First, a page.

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Home / Business / GAIL opposes government's hive-off plan

GAIL opposes government's hive-off plan

Oil ministry officials said they were considering a bifurcation to resolve the conflict arising out of the same entity owning the two businesses
Third party already has access to GAIL's pipelines in a fair manner.

Our Special Correspondent   |   New Delhi   |   Published 28.07.20, 02:57 AM

State-owned gas transporter GAIL India is against the government move to split it into a marketing and a pipeline company as  this would impact its ability to take business risk even as the Modi government moves ahead with the bifurcation plan.

GAIL sources said they have flagged the PSU’s concerns with the oil ministry and expressed the hope that the unbundling would not weaken the PSU and its ability to take business risk.

They pointed out that “businesses of gas trading and transportation are in compliance with the existing regulatory framework and the third party has access to its pipeline infrastructure, in a fair, transparent and equitable manner. The tariff is regulated and vetted by an independent regulator PNGRB”.

“The integrated structure of the company is a source of strength as the company manages its business risk more efficiently than a split entity could do. All Indian energy majors are fully integrated in production, refining and marketing of petroleum products,” they said.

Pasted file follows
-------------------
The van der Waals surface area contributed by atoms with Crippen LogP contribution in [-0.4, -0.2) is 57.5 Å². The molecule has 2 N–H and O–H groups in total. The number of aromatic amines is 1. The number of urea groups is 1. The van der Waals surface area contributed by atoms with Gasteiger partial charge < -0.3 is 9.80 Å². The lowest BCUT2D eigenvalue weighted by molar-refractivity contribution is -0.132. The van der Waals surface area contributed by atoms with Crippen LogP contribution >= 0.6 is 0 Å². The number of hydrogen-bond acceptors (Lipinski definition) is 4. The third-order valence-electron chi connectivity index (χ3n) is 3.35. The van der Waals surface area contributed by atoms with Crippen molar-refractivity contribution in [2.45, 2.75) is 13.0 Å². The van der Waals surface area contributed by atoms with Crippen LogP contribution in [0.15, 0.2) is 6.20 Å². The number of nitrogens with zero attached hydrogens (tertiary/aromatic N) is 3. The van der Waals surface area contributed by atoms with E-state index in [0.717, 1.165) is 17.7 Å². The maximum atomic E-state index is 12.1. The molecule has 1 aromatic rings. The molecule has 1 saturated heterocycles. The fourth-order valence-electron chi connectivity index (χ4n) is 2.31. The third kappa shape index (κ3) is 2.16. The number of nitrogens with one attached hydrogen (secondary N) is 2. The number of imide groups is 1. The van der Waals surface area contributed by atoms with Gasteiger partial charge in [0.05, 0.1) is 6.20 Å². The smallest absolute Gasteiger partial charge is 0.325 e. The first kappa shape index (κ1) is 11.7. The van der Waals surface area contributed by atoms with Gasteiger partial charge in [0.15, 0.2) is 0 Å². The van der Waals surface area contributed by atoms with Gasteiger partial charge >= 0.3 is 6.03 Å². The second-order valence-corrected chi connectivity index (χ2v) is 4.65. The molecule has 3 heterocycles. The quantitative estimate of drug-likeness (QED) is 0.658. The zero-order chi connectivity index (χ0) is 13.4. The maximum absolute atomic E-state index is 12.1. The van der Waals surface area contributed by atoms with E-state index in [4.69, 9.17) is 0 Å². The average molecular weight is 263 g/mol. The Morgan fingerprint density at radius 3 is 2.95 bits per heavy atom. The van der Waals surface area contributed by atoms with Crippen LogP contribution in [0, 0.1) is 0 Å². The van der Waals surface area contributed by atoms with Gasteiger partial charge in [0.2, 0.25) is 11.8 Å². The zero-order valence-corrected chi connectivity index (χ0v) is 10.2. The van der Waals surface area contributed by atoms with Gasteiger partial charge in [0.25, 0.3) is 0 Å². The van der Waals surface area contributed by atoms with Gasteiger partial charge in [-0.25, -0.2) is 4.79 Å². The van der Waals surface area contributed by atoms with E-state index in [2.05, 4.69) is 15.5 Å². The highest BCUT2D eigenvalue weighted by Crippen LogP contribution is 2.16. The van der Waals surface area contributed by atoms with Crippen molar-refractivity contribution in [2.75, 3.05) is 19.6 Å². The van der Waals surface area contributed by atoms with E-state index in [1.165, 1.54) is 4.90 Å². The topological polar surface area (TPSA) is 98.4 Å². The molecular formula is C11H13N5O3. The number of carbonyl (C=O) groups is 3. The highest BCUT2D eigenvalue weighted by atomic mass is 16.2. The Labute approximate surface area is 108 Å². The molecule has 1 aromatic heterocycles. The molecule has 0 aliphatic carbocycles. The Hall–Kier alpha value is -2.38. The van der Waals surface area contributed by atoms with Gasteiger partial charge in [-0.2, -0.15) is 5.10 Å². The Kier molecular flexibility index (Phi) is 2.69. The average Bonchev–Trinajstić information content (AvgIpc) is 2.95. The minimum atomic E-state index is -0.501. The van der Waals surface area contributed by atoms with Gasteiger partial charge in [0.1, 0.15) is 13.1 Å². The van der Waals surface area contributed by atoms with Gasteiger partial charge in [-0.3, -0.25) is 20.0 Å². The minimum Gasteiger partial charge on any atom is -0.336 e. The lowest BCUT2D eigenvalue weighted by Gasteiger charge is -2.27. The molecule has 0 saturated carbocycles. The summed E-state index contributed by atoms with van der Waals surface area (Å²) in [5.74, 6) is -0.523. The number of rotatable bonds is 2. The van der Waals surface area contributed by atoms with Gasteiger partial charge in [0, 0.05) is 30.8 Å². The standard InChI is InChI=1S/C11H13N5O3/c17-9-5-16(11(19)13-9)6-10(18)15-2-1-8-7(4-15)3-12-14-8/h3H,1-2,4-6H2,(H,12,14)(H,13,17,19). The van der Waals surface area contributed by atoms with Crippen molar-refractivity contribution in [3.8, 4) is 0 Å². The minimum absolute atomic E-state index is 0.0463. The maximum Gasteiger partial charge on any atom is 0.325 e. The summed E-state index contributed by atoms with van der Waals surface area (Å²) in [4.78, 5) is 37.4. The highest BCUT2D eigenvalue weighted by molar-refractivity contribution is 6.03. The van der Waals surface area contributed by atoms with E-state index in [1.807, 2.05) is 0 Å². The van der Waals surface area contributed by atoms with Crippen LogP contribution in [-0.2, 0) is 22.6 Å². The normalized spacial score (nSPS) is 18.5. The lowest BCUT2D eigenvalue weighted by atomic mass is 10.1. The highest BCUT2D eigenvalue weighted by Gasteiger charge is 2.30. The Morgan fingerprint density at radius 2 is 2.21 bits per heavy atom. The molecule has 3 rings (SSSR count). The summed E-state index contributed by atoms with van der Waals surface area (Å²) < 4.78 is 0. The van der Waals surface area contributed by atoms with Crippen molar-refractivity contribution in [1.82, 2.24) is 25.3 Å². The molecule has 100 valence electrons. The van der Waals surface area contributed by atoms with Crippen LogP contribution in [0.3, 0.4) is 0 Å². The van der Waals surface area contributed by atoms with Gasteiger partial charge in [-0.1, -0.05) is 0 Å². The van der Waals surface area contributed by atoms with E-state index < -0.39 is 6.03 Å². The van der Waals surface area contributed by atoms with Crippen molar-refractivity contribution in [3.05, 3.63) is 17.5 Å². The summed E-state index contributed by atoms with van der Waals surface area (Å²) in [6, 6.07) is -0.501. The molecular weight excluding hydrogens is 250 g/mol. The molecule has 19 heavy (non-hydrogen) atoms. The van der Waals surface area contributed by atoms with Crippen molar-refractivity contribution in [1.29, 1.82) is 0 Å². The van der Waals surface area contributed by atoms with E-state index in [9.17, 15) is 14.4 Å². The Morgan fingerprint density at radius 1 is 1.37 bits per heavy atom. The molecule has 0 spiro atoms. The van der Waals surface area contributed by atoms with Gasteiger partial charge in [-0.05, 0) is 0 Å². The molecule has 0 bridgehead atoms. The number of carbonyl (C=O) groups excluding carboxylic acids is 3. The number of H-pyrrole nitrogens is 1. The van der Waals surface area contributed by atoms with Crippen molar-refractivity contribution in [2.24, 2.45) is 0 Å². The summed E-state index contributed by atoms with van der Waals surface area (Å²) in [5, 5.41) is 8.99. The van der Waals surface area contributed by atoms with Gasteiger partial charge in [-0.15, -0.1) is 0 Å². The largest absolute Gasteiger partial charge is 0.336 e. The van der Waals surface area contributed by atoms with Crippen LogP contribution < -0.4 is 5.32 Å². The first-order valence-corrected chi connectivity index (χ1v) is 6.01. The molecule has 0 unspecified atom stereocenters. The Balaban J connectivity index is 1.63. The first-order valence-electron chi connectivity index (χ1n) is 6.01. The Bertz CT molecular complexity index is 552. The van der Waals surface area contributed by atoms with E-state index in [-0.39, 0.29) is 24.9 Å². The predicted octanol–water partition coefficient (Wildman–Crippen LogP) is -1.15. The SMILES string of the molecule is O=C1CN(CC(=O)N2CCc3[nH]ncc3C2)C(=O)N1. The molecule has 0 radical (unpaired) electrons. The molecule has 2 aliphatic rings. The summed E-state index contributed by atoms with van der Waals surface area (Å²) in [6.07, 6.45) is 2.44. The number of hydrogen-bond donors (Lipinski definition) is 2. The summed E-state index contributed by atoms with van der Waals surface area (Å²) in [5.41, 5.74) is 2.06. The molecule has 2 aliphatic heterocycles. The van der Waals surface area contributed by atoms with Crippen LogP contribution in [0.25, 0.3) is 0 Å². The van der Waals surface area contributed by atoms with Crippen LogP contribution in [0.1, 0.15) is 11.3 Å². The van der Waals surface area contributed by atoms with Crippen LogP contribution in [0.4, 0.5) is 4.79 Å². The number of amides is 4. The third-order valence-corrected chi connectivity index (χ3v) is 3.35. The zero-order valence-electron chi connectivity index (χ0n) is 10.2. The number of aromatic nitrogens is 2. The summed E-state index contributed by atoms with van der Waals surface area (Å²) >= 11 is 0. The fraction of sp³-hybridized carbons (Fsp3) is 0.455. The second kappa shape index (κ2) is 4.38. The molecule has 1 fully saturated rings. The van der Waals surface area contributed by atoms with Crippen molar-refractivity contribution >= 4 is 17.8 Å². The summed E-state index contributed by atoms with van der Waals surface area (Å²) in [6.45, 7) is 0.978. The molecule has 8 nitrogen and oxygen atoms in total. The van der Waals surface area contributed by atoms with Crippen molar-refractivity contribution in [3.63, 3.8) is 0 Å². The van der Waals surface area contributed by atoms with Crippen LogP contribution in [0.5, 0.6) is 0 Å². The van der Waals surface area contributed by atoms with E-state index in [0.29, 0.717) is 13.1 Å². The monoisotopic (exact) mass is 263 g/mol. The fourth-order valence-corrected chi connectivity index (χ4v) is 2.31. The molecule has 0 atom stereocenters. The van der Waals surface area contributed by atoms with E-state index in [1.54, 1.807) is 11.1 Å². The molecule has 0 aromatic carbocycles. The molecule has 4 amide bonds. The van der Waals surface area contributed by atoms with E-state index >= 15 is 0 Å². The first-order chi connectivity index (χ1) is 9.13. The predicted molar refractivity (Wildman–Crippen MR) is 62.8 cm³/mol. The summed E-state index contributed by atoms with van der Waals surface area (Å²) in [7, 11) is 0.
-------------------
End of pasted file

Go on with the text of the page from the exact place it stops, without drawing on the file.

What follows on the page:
GAIL is India's biggest natural gas marketing and trading company and owns more than 70 per cent of the country's 16,981-km pipeline network, giving it a stranglehold on the market. The users of natural gas have often complained about not ”fairly” getting access to GAIL’s 12,160-km pipeline network to transport their fuel.

Oil ministry officials said they were considering a bifurcation to resolve the conflict arising out of the same entity owning the two businesses.

The petroleum ministry has proposed GAIL be split into a marketing and pipeline company, with plans for a strategic sale in the latter. GAIL’s core business after the unbundling would be gas marketing and petrochemicals production.

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The petroleum ministry, as part of the unbundling of state-owned GAIL, has suggested two entities be formed — one with marketing operations and the other, the pipeline company. The pipeline business would be hived off into a separate entity, which is expected to be considered for a strategic sale at a later date.

GAIL’s core business after the unbundling exercise would be the marketing of natural gas and petrochemicals production. It will have to hire capacity in pipelines from the subsidiary and pay regulator-approved tariff.

It will continue to execute the gas sales agreements it has already signed and will be responsible for the discharge of the obligation under purchase pacts including for import of LNG.

Sources said the pipeline subsidiary may be sold off to a strategic investor but the sale is not likely before 2022 as the thinking in the government is that the gas market will not be mature before that and state support would be needed for GAIL to accomplish building a national gas pipeline grid.

The government had recently approved viability gap funding for a gas pipeline grid in the North-East which a consortium comprising GAIL and other state-owned firms will be executing.



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